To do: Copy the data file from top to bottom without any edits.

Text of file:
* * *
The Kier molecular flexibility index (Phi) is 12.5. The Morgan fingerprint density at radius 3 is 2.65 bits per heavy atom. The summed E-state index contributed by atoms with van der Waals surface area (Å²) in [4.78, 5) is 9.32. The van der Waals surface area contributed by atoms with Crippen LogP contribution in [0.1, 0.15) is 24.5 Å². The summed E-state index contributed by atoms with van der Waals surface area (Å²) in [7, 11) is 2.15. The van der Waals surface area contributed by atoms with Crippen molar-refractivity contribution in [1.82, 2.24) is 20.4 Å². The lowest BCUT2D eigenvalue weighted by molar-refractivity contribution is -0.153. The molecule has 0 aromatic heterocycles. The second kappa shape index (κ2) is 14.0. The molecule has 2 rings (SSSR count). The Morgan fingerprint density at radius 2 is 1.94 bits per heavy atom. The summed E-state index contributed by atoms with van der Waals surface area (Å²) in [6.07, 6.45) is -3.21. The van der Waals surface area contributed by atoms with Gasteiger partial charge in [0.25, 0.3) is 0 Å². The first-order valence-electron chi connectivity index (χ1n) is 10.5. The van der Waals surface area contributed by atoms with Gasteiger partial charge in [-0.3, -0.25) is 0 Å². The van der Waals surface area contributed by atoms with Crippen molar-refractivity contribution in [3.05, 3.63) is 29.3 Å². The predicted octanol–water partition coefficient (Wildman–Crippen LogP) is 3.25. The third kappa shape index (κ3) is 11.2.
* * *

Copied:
The Kier molecular flexibility index (Phi) is 12.5. The Morgan fingerprint density at radius 3 is 2.65 bits per heavy atom. The summed E-state index contributed by atoms with van der Waals surface area (Å²) in [4.78, 5) is 9.32. The van der Waals surface area contributed by atoms with Crippen LogP contribution in [0.1, 0.15) is 24.5 Å². The summed E-state index contributed by atoms with van der Waals surface area (Å²) in [7, 11) is 2.15. The van der Waals surface area contributed by atoms with Crippen molar-refractivity contribution in [1.82, 2.24) is 20.4 Å². The lowest BCUT2D eigenvalue weighted by molar-refractivity contribution is -0.153. The molecule has 0 aromatic heterocycles. The second kappa shape index (κ2) is 14.0. The molecule has 2 rings (SSSR count). The Morgan fingerprint density at radius 2 is 1.94 bits per heavy atom. The summed E-state index contributed by atoms with van der Waals surface area (Å²) in [6.07, 6.45) is -3.21. The van der Waals surface area contributed by atoms with Gasteiger partial charge in [0.25, 0.3) is 0 Å². The first-order valence-electron chi connectivity index (χ1n) is 10.5. The van der Waals surface area contributed by atoms with Gasteiger partial charge in [-0.3, -0.25) is 0 Å². The van der Waals surface area contributed by atoms with Crippen molar-refractivity contribution in [3.05, 3.63) is 29.3 Å². The predicted octanol–water partition coefficient (Wildman–Crippen LogP) is 3.25. The third kappa shape index (κ3) is 11.2.